Ticket #5016 (new)

Opened 2 months ago

Best-seller Japanese Patches Now Back In Stock

Reported by: "Get.Nuubu" <CleansingFootPad@…> Owned by:
Priority: normal Milestone: 2.11
Component: none Version: 3.8.0
Severity: medium Keywords:
Cc: Language:
Patch status: Platform:


Best-seller Japanese Patches Now Back In Stock



lassical Latin
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This article is about written Classical Latin. For the spoken language, see Latin.
Classical Latin
LINGVA LATINA, lingua lat?na
Rome Colosseum inscription 2.jpg
Latin inscription in the Colosseum
Native to	Roman Republic, Roman Empire
Region	Roman-ruled lands
Era	75 BC to AD 3rd century, when it developed into Late Latin
Language family	
Classical Latin
Early form	
Old Latin
Writing system	Classical Latin alphabet 
Official status
Official language in	Roman Republic, Roman Empire
Regulated by	Schools of grammar and rhetoric
Language codes
ISO 639-3	–
Linguist List	lat-cla
Glottolog	None
Linguasphere	51-AAB-aaa
The range of Latin, AD 60
Classical Latin is the form of Latin language recognized as a literary standard by writers of the late Roman Republic and early Roman Empire. It was used from 75 BC to the 3rd century AD, when it developed into Late Latin. In some later periods, it was regarded as good or proper Latin, with following versions viewed as debased, degenerate, vulgar, or corrupted. The word Latin is now understood by default to mean "Classical Latin"; for example, modern Latin textbooks almost exclusively teach Classical Latin.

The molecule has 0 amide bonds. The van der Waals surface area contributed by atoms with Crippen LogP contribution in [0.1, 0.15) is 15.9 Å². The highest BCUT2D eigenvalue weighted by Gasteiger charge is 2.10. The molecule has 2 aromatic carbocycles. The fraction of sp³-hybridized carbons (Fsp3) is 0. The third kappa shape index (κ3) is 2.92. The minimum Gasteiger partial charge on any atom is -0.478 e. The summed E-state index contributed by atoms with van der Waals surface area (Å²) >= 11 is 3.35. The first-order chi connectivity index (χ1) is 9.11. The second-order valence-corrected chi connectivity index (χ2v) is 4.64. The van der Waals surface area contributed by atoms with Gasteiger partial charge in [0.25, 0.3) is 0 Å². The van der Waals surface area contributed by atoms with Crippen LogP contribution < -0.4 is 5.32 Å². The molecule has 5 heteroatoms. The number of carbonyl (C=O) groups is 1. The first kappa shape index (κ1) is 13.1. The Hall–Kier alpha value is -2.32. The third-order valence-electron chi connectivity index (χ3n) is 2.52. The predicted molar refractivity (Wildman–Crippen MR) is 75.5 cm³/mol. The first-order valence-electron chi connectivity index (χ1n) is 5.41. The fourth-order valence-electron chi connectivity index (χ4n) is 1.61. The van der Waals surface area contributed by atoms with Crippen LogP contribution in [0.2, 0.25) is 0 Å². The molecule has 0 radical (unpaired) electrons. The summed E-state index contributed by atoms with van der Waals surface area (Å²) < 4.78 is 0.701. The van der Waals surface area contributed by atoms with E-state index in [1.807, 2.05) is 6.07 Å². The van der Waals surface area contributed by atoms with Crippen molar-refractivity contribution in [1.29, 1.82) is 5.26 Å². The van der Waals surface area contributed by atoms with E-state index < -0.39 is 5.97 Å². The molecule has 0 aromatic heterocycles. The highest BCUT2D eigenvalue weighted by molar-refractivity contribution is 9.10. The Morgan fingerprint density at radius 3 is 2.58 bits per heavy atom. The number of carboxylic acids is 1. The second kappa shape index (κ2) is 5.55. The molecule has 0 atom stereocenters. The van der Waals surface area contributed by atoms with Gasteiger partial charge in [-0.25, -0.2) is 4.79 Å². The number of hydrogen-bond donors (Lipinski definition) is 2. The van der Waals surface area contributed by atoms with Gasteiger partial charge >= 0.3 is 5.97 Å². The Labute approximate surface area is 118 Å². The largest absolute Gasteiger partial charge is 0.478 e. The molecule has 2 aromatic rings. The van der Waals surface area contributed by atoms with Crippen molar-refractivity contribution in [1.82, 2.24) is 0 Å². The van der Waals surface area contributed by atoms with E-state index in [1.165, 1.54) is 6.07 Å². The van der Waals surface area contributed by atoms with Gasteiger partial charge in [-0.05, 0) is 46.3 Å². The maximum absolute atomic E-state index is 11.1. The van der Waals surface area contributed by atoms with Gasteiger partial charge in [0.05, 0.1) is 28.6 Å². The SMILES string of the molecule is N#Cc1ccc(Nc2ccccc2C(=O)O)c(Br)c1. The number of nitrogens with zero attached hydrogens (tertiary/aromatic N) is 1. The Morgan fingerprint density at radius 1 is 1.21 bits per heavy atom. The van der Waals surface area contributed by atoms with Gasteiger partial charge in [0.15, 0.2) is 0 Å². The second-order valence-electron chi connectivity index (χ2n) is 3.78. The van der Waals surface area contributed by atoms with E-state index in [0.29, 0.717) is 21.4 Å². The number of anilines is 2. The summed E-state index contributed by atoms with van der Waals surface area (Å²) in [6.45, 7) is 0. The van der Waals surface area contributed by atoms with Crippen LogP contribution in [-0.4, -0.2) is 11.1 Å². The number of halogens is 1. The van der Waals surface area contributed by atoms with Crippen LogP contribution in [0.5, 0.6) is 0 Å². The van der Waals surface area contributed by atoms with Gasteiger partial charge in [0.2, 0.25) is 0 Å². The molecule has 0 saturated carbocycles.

Cicero and his contemporaries of the late republic referred to the Latin language, in contrast to other languages such as Greek, as lingua latina or sermo latinus. They distinguished the common vernacular, however, as Vulgar Latin (sermo vulgaris and sermo vulgi), in contrast to the higher register that they called latinitas, sometimes translated as "Latinity".[note 1] Latinitas was also called sermo familiaris ("speech of the good families"), sermo urbanus ("speech of the city"), and in rare cases sermo nobilis ("noble speech"). Besides Latinitas, it was mainly called latine (adverb for "in good Latin"), or latinius (comparative adverb for "in better Latin").

Latinitas was spoken and written. It was the language taught in schools. Prescriptive rules therefore applied to it, and when special subjects like poetry or rhetoric were taken into consideration, additional rules applied. Since spoken Latinitas has become extinct (in favor of subsequent registers), the rules of politus (polished) texts may give the appearance of an artificial language. However, Latinitas was a form of sermo (spoken language), and as such, retains spontaneity. No texts by Classical Latin authors are noted for the type of rigidity evidenced by stylized art, with the exception of repetitious abbreviations and stock phrases found on inscriptio

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